By 3 News online staff
An Idaho scientist is planning to build a remote-controlled helium blimp armed with thermal-imaging cameras to settle one of the northwest United States' most enduring mysteries: does Bigfoot actually exist?
Professor Jeffrey Meldrum has been given the go-ahead by Idaho State University to start raising funds to build the blimp, codenamed the Falcon Project, which will cost around US$300,000.
"The challenge with any animal that is rare, solitary, nocturnal and far-ranging in habitat is to find them and observe them in the wild," says Prof Meldrum. "This technology provides for that."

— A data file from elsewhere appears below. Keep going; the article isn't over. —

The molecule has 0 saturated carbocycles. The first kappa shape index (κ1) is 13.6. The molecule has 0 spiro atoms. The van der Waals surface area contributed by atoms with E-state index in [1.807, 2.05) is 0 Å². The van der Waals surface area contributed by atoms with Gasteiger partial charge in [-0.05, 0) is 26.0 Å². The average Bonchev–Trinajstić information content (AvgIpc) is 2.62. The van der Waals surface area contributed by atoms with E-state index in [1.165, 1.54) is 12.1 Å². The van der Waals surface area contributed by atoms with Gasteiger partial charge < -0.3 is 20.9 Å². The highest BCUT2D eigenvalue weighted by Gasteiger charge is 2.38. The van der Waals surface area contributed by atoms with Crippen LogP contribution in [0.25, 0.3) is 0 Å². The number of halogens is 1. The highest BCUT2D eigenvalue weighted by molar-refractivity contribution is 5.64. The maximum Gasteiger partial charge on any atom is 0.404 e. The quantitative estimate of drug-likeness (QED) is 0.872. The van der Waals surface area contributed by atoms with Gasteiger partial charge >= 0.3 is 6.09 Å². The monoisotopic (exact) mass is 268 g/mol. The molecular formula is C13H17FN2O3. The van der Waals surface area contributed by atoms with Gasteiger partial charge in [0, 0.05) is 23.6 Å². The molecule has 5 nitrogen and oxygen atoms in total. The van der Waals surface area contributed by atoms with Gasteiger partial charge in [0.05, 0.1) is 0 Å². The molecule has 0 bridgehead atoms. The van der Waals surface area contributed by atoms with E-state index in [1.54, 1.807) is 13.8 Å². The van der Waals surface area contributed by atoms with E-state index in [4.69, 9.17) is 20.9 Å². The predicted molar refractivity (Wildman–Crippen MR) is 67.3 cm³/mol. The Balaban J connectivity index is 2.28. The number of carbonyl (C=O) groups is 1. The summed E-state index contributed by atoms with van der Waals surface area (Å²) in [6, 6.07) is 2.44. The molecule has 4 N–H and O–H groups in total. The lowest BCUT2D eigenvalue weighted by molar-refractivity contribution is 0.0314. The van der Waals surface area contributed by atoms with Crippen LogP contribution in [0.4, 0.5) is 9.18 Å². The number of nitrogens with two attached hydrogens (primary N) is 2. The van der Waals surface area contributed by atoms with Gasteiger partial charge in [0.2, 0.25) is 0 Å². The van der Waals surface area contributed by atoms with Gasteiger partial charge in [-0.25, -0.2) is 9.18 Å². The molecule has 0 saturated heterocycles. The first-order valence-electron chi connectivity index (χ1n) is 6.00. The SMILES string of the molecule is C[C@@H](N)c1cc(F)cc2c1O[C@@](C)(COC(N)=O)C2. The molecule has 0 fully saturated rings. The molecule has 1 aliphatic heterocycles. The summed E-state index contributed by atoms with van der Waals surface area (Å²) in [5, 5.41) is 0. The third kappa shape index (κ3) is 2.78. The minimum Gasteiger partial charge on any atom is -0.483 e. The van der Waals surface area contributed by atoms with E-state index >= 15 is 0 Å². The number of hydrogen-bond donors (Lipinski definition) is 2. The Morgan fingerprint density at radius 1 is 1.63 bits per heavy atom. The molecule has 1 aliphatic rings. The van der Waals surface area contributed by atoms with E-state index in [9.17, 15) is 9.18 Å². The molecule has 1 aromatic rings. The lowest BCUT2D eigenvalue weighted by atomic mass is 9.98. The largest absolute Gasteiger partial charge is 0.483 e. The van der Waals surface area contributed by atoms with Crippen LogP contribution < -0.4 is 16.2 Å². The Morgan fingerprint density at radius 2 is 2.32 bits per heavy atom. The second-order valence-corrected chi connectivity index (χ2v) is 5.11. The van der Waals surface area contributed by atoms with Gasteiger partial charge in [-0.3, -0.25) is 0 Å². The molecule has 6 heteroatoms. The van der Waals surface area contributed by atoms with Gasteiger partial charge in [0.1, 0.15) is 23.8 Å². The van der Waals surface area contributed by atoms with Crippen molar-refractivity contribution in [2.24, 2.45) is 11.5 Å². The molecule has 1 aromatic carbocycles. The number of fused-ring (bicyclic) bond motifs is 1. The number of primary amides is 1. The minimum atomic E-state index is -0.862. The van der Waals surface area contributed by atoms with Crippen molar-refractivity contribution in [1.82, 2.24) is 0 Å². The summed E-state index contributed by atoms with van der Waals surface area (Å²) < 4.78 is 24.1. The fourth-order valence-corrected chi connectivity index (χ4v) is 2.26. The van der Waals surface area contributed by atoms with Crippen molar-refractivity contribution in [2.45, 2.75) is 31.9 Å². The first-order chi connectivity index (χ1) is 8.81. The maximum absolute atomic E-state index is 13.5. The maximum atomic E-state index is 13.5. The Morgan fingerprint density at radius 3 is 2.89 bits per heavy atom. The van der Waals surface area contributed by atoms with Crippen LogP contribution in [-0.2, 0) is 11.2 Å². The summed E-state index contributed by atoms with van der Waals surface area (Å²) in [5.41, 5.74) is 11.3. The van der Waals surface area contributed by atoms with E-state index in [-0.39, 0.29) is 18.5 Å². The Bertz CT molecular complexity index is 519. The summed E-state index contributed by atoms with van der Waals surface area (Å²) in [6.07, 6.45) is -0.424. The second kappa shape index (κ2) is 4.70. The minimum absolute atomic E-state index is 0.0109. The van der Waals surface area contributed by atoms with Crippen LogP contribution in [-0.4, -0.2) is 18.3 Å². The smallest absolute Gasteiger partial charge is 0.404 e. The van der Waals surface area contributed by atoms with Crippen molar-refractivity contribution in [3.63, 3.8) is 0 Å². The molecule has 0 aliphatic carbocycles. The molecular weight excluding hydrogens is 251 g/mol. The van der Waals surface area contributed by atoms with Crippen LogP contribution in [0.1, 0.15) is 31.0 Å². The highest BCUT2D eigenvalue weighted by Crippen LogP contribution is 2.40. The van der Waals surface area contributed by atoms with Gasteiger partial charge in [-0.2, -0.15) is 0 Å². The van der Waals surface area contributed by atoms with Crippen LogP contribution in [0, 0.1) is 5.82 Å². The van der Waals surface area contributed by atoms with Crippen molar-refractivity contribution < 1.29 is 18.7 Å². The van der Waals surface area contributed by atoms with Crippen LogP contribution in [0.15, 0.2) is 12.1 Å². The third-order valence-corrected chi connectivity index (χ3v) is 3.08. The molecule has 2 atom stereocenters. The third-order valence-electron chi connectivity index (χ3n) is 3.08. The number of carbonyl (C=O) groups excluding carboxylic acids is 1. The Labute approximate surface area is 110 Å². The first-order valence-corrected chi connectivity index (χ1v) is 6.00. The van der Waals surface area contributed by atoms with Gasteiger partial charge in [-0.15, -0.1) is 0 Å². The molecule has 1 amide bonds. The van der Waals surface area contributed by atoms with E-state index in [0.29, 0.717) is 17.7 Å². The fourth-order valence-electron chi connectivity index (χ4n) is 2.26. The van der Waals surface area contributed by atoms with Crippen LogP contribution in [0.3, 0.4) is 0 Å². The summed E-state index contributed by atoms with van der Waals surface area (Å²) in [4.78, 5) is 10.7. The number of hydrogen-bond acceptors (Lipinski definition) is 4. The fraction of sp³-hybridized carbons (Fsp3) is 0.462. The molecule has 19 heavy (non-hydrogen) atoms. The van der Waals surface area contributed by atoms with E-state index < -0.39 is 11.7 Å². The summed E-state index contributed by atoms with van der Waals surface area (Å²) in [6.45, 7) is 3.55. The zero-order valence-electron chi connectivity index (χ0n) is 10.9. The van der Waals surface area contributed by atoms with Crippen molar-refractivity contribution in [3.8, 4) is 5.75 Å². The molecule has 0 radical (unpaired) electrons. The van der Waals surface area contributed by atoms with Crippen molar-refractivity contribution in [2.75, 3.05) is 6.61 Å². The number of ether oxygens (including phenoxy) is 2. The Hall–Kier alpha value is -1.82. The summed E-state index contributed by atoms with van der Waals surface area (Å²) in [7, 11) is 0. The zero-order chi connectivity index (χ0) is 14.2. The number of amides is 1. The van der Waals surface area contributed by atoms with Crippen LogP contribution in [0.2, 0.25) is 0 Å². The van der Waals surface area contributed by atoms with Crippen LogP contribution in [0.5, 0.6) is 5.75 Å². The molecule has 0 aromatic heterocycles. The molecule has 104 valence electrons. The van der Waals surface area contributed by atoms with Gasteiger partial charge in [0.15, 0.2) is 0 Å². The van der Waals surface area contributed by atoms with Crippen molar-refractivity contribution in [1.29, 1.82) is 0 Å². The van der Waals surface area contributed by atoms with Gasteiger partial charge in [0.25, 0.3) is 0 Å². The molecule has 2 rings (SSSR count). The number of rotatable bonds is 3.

Prof Meldrum is the author of a book called Sasquatch: Legend Meets Science, and has teamed up with William Barnes, a man from Utah who claims he saw Bigfoot in 1997.
It was Barnes' idea to launch a blimp, and the pair hope to raise the money in time to launch the hunt next year. According to Reuters, they are yet to raise a single dollar, but Prof Meldrum says he has been in talks with a couple of cable channels interested in producing a weekly TV series following the Falcon Project.
The most famous Bigfoot sighting occurred in 1967, when Roger Patterson and Robert Gimlin allegedly filmed a female member of the species in a forest in California (pictured above).